Frozen Yogurt Debunked

Atlanta is delightfully swarming with frozen yogurt parlors.  After many weeks of dedicating my palette to Yoforia, I thought I’d feature it on Dining Miss Jenna.  Below is my account of Yoforia along with an article that provides information on The Real Frozen Yogurt.

The self-serve method to distribution of the yogurt is oxymoronic.  Even though you can serve yourself, be aware of those tricksters.  The cups do not come in very small sizes, so you’ll always end up filling up the cup more than you anticipated.  If you don’t mind eating many calories then you are good to go.  But if you are looking for a healthy snack, be prepared to look longingly down at your nearly empty cup.  There are roughly 12 different flavors of yogurt such as taro, banana, ferrero rocher and mango with another 40 different kinds of toppings including fruit, gummi worms, chocolate chips and almonds. 

Don’t go off your rocker! Even though frozen yogurt provides less fat and calories than traditional ice cream, be careful on your portion size and toppings.  Below is an informative article on the myths of frozen yogurt:

Frozen Yogurt Myth 1. Frozen yogurt is naturally nonfat or low-fat, so I can have as much as I want.

Partially true. While most frozen yogurt is nonfat or very low in fat the calories still add up. Most nonfat “original” or “plain” (typically the lowest-calorie flavor at most frozen yogurt shops) is about 30-35 calories per ounce with about 20g of sugar—meaning that a large 16-ounce cup weighs in at 380 calories and 76g of sugar before adding any toppings.

Diet Tip: If you’re going to spoon down one of these delicious frozen snacks, stick with the small for about 150 calories or the medium for 230 (just see Frozen Yogurt Myth 2 before you decide).

Frozen Yogurt Myth 2. Those toppings don’t pack many calories.

True—if you go for fruit. Stay away from popular “healthy” snack toppers like granola, which adds 138 calories and 6.8g of fat per ounce, or a cereal such as Cap’n Crunch, which adds 116 calories and 3g of fat per ounce. Other “healthy” frozen yogurt add-ons to avoid include yogurt chips (150 calories, 8g fat per ounce), dried cranberries (96 calories, 0.4g fat per ounce) and mixed nuts (168 calories, 15g of fat per ounce).

Diet tip: For a variety of flavor and texture, add a few different fruits. One ounce of fruit is about 15 calories and 0.1g fat—and gives your frozen snack an added boost of vitamins and nutrients. Just make sure fruit is fresh, not in a sugary (and caloric) syrup.

Frozen Yogurt Myth 3. Frozen yogurt is full of healthy probiotics that support my immune and digestive systems.

True and false. While it’s true that probiotics are naturally found in yogurt, those healthy bacteria don’t always make their way into your digestive tract. “Shelf-life, manufacturing processes, stomach fluid and—particularly in the case of frozen yogurt—extreme temperatures can prevent probiotics from surviving and getting to where they can do the most benefit,” says Marshall Fong, VP of Marketing at Ganeden Biotech, Inc. Although frozen yogurt does contain probiotics, the majority of them do not survive long enough for you to reap the rewards.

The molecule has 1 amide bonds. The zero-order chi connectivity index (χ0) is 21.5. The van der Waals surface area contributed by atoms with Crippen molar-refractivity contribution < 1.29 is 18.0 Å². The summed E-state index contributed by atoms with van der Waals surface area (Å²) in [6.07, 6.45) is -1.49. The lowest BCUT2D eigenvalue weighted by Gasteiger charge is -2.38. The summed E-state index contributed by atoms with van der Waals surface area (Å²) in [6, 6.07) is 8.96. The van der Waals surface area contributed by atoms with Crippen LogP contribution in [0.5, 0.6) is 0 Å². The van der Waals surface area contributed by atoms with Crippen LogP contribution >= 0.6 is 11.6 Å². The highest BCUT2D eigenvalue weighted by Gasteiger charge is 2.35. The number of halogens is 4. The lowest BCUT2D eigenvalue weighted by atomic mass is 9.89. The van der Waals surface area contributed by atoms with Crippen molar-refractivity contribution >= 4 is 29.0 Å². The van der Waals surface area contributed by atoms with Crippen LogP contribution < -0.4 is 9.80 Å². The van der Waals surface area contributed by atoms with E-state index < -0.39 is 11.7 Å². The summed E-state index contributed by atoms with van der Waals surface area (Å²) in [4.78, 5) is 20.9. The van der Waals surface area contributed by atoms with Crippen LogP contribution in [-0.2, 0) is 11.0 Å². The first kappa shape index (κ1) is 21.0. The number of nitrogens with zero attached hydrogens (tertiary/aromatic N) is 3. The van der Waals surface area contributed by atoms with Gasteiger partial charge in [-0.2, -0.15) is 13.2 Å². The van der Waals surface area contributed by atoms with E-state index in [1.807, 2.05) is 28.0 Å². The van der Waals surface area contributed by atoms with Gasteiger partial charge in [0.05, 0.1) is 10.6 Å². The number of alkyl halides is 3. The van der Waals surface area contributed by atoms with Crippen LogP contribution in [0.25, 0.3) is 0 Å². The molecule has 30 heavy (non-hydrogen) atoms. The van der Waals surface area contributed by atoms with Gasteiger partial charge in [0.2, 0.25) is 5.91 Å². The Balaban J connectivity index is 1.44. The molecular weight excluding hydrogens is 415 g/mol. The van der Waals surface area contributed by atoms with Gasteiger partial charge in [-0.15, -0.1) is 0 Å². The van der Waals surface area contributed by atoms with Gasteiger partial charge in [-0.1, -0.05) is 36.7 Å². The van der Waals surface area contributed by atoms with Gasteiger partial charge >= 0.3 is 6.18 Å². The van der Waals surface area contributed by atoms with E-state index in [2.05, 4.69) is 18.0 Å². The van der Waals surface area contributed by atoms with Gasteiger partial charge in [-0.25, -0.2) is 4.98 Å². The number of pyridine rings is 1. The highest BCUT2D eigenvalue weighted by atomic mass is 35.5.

Diet tip: Frozen yogurt manufacturers, like Red Mango, are beginning to realize the delicacy of probiotics and are starting to use strains that can survive the freezing process and other challenges these healthy bacteria face. In the meantime try a supplement like Digestive Advantage, Sustenex, and AZO to get the full health benefits of probiotics.

Frozen Yogurt Myth 4. Frozen yogurt is a great lunch. I make lunch out of regular yogurt, why not frozen?

False. Frozen yogurt (and regular yogurt for that matter) is not an appropriate meal. A small serving (1 1/2 cups) of frozen yogurt does provide about 15 percent of your daily calcium and 5.5g of protein, but it also packs 30 grams of sugar. You’d never drink a glass of milk and call it lunch, yet the same serving of 1 percent milk provides 45 percent of your calcium, 19g of sugar and a much more significant 12.3g of protein.

Diet tip: Like regular yogurt, frozen yogurt can be a healthy accompaniment to a light lunch. For a well-rounded meal try a protein and vegetable rich sandwich followed by a small frozen yogurt topped with 3 ounces of your favorite fruits and 5 chopped almonds. Altogether, this lunch will set you back just 430 calories while providing a great balance of fruits, vegetables, protein, dairy and carbohydrates. Plus, it satisfies your frozen snack sweet tooth too!

Frozen Yogurt Myth 5. “Real” or “natural” frozen yogurt is better for me than the Ben & Jerry’s version.

False. While all frozen yogurts are not created equal, they are fairly comparable. Pinkberry, one of the leaders of the “real” frozen yogurt movement, serves up 116 calories, 0g of fat and 20g of sugar per half cup. TCBY boasts 98 percent fat free vanilla, which weighs in at 120 calories, 2g fat and 17g of sugar. Ben & Jerry’s frozen yogurt is basically on par with 130 calories, 1.5g fat and 16g of sugar in half a cup of their vanilla frozen yogurt.

Diet tip: Before you indulge in a frozen snack, think about what you’re getting. Lots of women order the large (16 oz) cup at their favorite frozen yogurt shop and think they’ve made a healthy choice. Throw on sliced banana and a sprinkling of shredded coconut and you’re looking at 530 calories. That’s more than an entire pint of Ben & Jerry’s vanilla frozen yogurt (520 calories). If you’re looking for quantity and all the goodies along with it, you’re better off splitting a pint of Ben & Jerry’s chocolate fudge brownie frozen yogurt with a friend. It will set you each back 320 calories and 5g fat, many fewer calories than a large fro yo—and way less money too! ”

Yoforia picture:



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